The burning of the Jaffna Public Library was probably one among the first of increasing acts of violence against the Tamils in this country that peaked in July 83 and a memory of July 83 much talked in its 25th anniversary should also include a reflection of this important incident in the history of the ethnic conflict. This is a small note from my experiences with the Jaffna Public library.
'Burning memories' is the title of a 49 minute documentary that Someetharan of Jaffna/Batticaloa has produced on the burning of the Jaffna Public Library. Sommetharan in the past worked for North East Herald, Thinakkural Jaffna and studied visual media in Chennai. He had apparently worked on the documentary for three years. The documentary is available in multiple languages including Tamil and English. The production according to a review published in the Kalachuvadu (Kalachuvadu is a left leaning social, literary, political magazine published from Tamil Nadu. Read the review here) is to be welcomed for its efforts but regrets that the documentary does not provide enough scientific analysis of the incident. It notes that it is frequently repeated in the documentary that 97,000 books were burnt in the incident but does not provide an analysis of the kind of books/manuscripts were burnt and the nature of the irreparable loss. The review also notes that mostly 'moderates' have been interviewed and that given the prevailing situation in Sri Lanka that Someetharan has engaged in ceratin level of self censorship. I haven't seen the documentary yet. I am looking forward to watching it. The criticism aside I am very happy that somebody is using the medium of visual media to document incidents in the history of the conflict. A 'documentary' culture is pretty much non existent in Sri Lanka and this production should be welcomed.
More information re the documentary can be found here:
I was born 4 years after the library was burnt in 1981 and i very well remember the blackened library that stood in front of the Jaffna Central College until efforts to refurbish it started taking place after CBK came (more on this in the next section).
I was back home in Jaffna last June and i went to the Public Library twice when i was there. I like the spacious library a lot - i have always enjoyed the peace that comes with the vacuum that adjoins spacious tall buildings. I used it a lot during the final few months in the lead up to my Advanced Level exams. The library now does not have a lot of books. A few thousands possibly. The first time i tried to go to the library when i was there this time i was stopped at an army centry point and i was asked to surrender my NIC and to collect it on the way back. I know that this can be a dangerous thing to do and turned back. The area is a 'high security zone' (this phrase is misleading any part of Jaffna can become a high security zone whenever the military wants it to be) and apparently there was some top military brass having a meeting somewhere close by. The other time i took the Vembadi road which has become one way now. Have to take a lengthy road back to return.
The significance of the Jaffna Public library burning is to be understood by the weight that the Jaffna people attach to education. As has been widely commented on, education was one of the key areas that the peninsula's economic base rested on. There is a statue of Godess Saraswathi that is still found at the entrance to the library. She is regarded as the Goddess of Education in Hindu religious belief. Users of the library have to remove footwear before entering the library. This might be possibly to keep the floor which is white tiled clean. But i cant help thinking that it is also in a a sense a show of respect to the place. In the second sentence in this paragraph i use the word 'was' in the past tense. Jaffna no more enjoys a pride of place as an educationally advanced district. It is one of the seven out of the eight districts in the North and East which 'enjoy' the disadvantaged district status. Most of our students rely on the district quota and the disadvantaged quota for access to university education. One of the main causes for the conflict was standardisation. Today the Jaffna community seeks standardisation in the form of quotas and would be happy if the district quota is increased. The decline of standards in education in Jaffna is a direct resultant of the war and the burning of the library symbolically kick started the decline.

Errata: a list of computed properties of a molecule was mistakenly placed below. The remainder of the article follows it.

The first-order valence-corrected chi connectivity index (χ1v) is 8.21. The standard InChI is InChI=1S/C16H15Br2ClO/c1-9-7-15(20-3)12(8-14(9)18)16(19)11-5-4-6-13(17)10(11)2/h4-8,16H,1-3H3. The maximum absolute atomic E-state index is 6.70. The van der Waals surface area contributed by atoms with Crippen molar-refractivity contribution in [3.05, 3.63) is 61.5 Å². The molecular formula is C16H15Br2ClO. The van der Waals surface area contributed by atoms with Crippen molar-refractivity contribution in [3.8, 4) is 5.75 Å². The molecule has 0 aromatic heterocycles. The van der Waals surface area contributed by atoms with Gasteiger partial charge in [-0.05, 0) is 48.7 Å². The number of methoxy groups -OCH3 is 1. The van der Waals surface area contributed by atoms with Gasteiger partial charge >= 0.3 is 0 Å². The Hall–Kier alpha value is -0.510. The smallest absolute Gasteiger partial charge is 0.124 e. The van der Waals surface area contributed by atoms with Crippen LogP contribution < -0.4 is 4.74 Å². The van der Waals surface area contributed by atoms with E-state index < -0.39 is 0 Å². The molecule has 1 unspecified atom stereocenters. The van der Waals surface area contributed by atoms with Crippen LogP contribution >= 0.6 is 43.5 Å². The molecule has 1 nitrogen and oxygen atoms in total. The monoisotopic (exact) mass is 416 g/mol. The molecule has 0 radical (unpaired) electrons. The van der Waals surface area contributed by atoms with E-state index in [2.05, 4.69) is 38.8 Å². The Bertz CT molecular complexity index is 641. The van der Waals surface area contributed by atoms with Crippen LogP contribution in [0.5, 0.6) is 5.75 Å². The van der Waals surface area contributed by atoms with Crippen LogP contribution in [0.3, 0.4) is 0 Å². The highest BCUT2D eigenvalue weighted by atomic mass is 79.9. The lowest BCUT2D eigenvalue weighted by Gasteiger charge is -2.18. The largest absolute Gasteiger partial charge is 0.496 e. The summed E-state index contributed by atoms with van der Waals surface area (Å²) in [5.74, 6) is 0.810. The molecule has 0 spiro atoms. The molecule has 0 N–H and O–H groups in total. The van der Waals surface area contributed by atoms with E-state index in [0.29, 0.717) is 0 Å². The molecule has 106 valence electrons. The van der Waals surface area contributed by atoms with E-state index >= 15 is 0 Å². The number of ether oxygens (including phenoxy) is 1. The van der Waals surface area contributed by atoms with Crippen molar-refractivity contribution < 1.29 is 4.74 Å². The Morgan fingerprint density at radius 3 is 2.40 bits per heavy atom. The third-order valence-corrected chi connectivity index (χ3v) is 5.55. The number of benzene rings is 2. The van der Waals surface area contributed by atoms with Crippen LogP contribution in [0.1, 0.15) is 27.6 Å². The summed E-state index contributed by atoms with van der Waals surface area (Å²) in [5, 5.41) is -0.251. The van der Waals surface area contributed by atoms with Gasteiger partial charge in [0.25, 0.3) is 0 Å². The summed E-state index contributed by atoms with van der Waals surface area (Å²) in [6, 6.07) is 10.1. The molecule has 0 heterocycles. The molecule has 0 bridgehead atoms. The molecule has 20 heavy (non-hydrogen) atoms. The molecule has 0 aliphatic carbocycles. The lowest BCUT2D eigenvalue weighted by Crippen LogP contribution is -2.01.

I also remember the politics behind the effort to refurbish and restore the Public Library. I identify with those who stood for the burnt library to stand as a memory of a part of history that should not be forgotten. That never happened. They could have constructed a new one if they wanted. CBK was adamant and wanted to force this act of benevolence down the Tamil peoples throat while she was waging a war for peace. I also recall the debates about the act of opening the refurbished library. I agree with those who felt that there should be no opening ceremony as such. I couldn't appreciate any extravagance associated with opening the library to public use again. The Jaffna Municipal Council is the proprietor of the library and the Mayor wanted to open it. Some were opposed to this for a really ugly reason - that he belonged to a lower caste. Anadasangaree at that time head of the entire TULF also wanted to open it himself. The LTTE also got involved and the scene became uglier. Anadasangaree's website provides a statement of the UTHR here which gives a brief of the incidents that took place: http://anandasangary.com/?p=201. I went through this link after i typed up this post and find that my views on the whole issue mostly resemble that of the LTTE. This is entirely coincidental.
The library was later opened for public use without anybody opening it.